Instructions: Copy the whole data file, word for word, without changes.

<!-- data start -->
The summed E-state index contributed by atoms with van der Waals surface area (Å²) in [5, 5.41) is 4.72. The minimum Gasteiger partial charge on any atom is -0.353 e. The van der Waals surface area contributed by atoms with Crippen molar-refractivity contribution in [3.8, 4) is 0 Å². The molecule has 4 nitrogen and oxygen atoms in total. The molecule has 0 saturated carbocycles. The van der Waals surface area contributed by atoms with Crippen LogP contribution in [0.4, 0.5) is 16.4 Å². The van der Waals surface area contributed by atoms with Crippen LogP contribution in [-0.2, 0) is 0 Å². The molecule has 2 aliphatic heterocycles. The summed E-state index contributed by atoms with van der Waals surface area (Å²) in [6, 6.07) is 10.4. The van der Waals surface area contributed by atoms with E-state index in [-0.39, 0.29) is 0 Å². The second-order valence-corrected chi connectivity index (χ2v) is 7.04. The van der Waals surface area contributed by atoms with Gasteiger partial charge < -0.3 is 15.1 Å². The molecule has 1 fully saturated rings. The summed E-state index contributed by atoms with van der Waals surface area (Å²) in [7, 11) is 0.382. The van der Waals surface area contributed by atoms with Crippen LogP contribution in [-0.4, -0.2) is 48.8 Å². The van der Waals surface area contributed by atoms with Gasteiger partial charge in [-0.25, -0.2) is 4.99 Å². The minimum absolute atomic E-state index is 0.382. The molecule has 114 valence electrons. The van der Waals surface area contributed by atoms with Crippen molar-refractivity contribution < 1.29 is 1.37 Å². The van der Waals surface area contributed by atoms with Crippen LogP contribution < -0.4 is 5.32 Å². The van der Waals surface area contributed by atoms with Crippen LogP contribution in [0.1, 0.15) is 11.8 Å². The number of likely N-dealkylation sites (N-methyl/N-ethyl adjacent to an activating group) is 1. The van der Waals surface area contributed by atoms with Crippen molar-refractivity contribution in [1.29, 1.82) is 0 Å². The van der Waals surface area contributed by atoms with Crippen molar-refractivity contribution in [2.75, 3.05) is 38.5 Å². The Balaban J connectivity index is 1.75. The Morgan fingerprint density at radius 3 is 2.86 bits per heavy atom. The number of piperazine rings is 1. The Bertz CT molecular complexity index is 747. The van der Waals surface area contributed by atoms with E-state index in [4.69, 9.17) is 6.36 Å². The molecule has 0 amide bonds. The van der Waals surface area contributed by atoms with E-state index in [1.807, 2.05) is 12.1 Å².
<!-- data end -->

The summed E-state index contributed by atoms with van der Waals surface area (Å²) in [5, 5.41) is 4.72. The minimum Gasteiger partial charge on any atom is -0.353 e. The van der Waals surface area contributed by atoms with Crippen molar-refractivity contribution in [3.8, 4) is 0 Å². The molecule has 4 nitrogen and oxygen atoms in total. The molecule has 0 saturated carbocycles. The van der Waals surface area contributed by atoms with Crippen LogP contribution in [0.4, 0.5) is 16.4 Å². The van der Waals surface area contributed by atoms with Crippen LogP contribution in [-0.2, 0) is 0 Å². The molecule has 2 aliphatic heterocycles. The summed E-state index contributed by atoms with van der Waals surface area (Å²) in [6, 6.07) is 10.4. The van der Waals surface area contributed by atoms with E-state index in [-0.39, 0.29) is 0 Å². The second-order valence-corrected chi connectivity index (χ2v) is 7.04. The van der Waals surface area contributed by atoms with Gasteiger partial charge < -0.3 is 15.1 Å². The molecule has 1 fully saturated rings. The summed E-state index contributed by atoms with van der Waals surface area (Å²) in [7, 11) is 0.382. The van der Waals surface area contributed by atoms with Crippen LogP contribution in [-0.4, -0.2) is 48.8 Å². The van der Waals surface area contributed by atoms with Gasteiger partial charge in [-0.25, -0.2) is 4.99 Å². The minimum absolute atomic E-state index is 0.382. The molecule has 114 valence electrons. The van der Waals surface area contributed by atoms with Crippen molar-refractivity contribution < 1.29 is 1.37 Å². The van der Waals surface area contributed by atoms with Crippen LogP contribution < -0.4 is 5.32 Å². The van der Waals surface area contributed by atoms with Crippen LogP contribution in [0.1, 0.15) is 11.8 Å². The number of likely N-dealkylation sites (N-methyl/N-ethyl adjacent to an activating group) is 1. The van der Waals surface area contributed by atoms with Crippen molar-refractivity contribution in [1.29, 1.82) is 0 Å². The van der Waals surface area contributed by atoms with Crippen molar-refractivity contribution in [2.75, 3.05) is 38.5 Å². The Balaban J connectivity index is 1.75. The Morgan fingerprint density at radius 3 is 2.86 bits per heavy atom. The number of piperazine rings is 1. The Bertz CT molecular complexity index is 747. The van der Waals surface area contributed by atoms with E-state index in [4.69, 9.17) is 6.36 Å². The molecule has 0 amide bonds. The van der Waals surface area contributed by atoms with E-state index in [1.807, 2.05) is 12.1 Å².